More than 800,000 borrowers will have $39 billion in federal student loan debt wiped out under a government effort to remedy years of mistakes by loan servicers collecting payments on behalf of the government.
Millions more people will have their loans adjusted as part of the program. That process will continue through next year.
The relief will go to those who have directly owned federal loans from the Department of Education and who signed up for income-based repayment plans or would have qualified for loan forgiveness if they had. Those plans cap the payments borrowers owe to a percentage of their income. Under these plans, borrowers must make payments over a term that is typically 20 or 25 years. At the end of that period, any remaining balance is forgiven.
More than eight million people use repayment plans based on income, but for decades, many of the companies that bill borrowers made big mistakes in tracking payments and guiding borrowers through the process. payment. Those mistakes set millions of borrowers back years in their quest to repay their loans.
“For too long, borrowers have fallen through the cracks of a broken system,” Miguel Cardona, education secretary, said Friday.
The planned move was announced two weeks after the Supreme Court struck down President Biden’s plan to eliminate $400 billion in student loan debt for tens of millions of borrowers. The court ruled that the president lacked the authority to eliminate debts so broadly without explicit authorization from Congress.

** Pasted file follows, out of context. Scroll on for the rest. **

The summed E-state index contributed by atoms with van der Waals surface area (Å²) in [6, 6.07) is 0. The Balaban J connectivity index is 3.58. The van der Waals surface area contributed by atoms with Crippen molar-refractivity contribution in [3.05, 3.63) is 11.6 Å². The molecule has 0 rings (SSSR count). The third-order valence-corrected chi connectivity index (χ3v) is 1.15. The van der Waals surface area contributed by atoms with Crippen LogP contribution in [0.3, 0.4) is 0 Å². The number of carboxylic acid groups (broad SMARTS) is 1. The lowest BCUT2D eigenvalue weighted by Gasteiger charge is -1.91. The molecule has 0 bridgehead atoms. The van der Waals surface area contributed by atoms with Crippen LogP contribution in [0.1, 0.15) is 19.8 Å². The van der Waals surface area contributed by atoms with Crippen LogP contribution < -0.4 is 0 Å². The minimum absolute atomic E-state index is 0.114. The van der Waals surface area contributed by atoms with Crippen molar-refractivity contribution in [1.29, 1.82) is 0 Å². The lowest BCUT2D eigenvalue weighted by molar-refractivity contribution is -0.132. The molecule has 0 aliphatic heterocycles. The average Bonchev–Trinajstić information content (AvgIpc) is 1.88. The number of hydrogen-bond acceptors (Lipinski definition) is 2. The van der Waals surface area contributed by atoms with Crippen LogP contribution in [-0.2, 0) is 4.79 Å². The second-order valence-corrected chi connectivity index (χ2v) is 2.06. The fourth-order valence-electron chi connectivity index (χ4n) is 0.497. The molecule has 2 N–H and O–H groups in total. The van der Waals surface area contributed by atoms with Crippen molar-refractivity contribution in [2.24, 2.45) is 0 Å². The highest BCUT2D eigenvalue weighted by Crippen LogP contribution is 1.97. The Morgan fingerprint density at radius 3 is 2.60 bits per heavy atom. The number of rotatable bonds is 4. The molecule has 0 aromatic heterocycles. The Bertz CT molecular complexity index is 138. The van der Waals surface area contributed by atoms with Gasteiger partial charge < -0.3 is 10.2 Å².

But Friday’s much smaller adjustment, which is independent and has not led to court challenges, falls more squarely within the power of the education ministry to administer loan repayment programs.
The elimination of the debt, which will happen in the coming weeks, the Education Department said, is part of a plan the Biden administration announced last year to address the problem of managerial errors. The department decided to automatically and retroactively credit millions of borrowers for late or partial payments and for long periods of forbearance before the pandemic.
The 804,000 borrowers whose debts will be eliminated are those who, after adjustments, have made the required 240 or 300 monthly payments (depending on their repayment plan) to have their remaining debt forgiven.
So-called leniency steering was a particularly glaring problem, the department said last year. Low-income borrowers can qualify for $0 monthly bills through payment plans based on income, but loan servicers often placed struggling borrowers into forbearance, a move that kept their loans current but it meant that interest continued to accrue, inflating borrowers’ balances.
The Consumer Financial Protection Bureau in 2017 sued Navient, then one of the government’s largest student loan servicers, for such tactics. The lawsuit is still ongoing, but Navient no longer offers federal loans — it went out of business in 2021.
Borrowers eligible for relief will not need to apply; your debts will be canceled automatically. “By repairing past administrative failures, we make sure everyone gets the forgiveness they deserve,” Mr. Cardona said.
Some 45 million borrowers owe the government, the largest lender to Americans’ higher education, a total of $1.6 trillion. His loan payments have been halted since March 2020, a move initiated by President Donald J. Trump as a pandemic relief measure and extended multiple times by Mr. Biden, but that pause will end soon. Borrowers will have to resume payments in October.